The slower pain signals are not far behind, however, and a dull ache may soon be noticed. After a short while, the pain coming from the pinched tissue will begin to be decreased by the closing of the spinal nerve gates. This is because the brain begins to view the pain signals as non-harmful. The pressure may be painful initially but it is not injuring the person in any way. As time goes on, the pain message is given less priority by the brain and the person’s awareness of it decreases greatly.

The brain knows that the clothespin is not causing any injury. Therefore, the brain gradually “turns the volume down” on the pain message to the point of it being barely noticeable after about thirty minutes. The compression on skin and muscle is still occurring, but it is now perceived as a mild discomfort if it is noticed at all.

2. This case example shows how other factors can sometimes play a major role in the experience of pain.

The patient reports that she thinks her back pain is due to a spinal tumor. A thorough physical examination and medical history reveals that her spine is normal, except for the onset of the back pain after a recent period of extreme stress.

The stress involved the patient’s elderly father, who had just been diagnosed with a spinal tumor. The patient reported that her father’s symptoms had also initially included back pain.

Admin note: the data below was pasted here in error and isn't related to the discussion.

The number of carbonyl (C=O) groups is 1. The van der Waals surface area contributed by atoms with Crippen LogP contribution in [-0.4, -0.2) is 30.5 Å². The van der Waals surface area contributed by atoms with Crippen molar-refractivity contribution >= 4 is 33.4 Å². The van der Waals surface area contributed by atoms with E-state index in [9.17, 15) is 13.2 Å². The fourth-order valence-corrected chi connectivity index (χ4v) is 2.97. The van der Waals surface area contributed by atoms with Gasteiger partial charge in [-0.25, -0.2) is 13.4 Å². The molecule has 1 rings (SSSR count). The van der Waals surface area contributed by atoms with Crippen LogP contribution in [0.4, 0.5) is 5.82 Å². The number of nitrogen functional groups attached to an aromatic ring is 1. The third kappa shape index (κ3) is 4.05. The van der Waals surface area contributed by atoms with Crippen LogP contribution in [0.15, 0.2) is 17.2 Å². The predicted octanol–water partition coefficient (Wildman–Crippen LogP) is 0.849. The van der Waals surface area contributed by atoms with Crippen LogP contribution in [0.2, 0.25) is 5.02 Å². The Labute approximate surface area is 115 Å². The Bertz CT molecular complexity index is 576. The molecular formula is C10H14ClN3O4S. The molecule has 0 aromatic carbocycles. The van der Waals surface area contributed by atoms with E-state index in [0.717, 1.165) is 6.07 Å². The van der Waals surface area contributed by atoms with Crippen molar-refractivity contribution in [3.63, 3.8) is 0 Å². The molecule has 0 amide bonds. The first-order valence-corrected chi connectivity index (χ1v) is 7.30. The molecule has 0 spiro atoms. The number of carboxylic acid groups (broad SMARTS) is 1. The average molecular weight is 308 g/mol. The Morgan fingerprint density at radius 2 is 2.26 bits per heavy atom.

Upon questioning, it became quite clear that the patient had an extreme fear that she also was suffering from a spinal tumor. This belief was creating intense suffering, which in turn, made the back pain worse.

The patient’s MRI showed no problems with her spine, and the diagnosis of stress related back pain was made. After experiencing tremendous relief that the back pain was not the result of a tumor, the patient’s symptoms began to dissipate rather rapidly and she returned to normal activities

As the above examples illustrate, pain is much more complex than was previously understood (e.g. the specificity theory) and the spine medicine community is now beginning to understand and recognize other factors that contribute to the experience of pain. With this new understanding, it is accepted that treatment of an underlying anatomic lesion may not always relieve the pain (and pain may be present with no anatomic problems)—rather, pain is a complex process that is experienced differently in various situations and is influenced by myriad factors.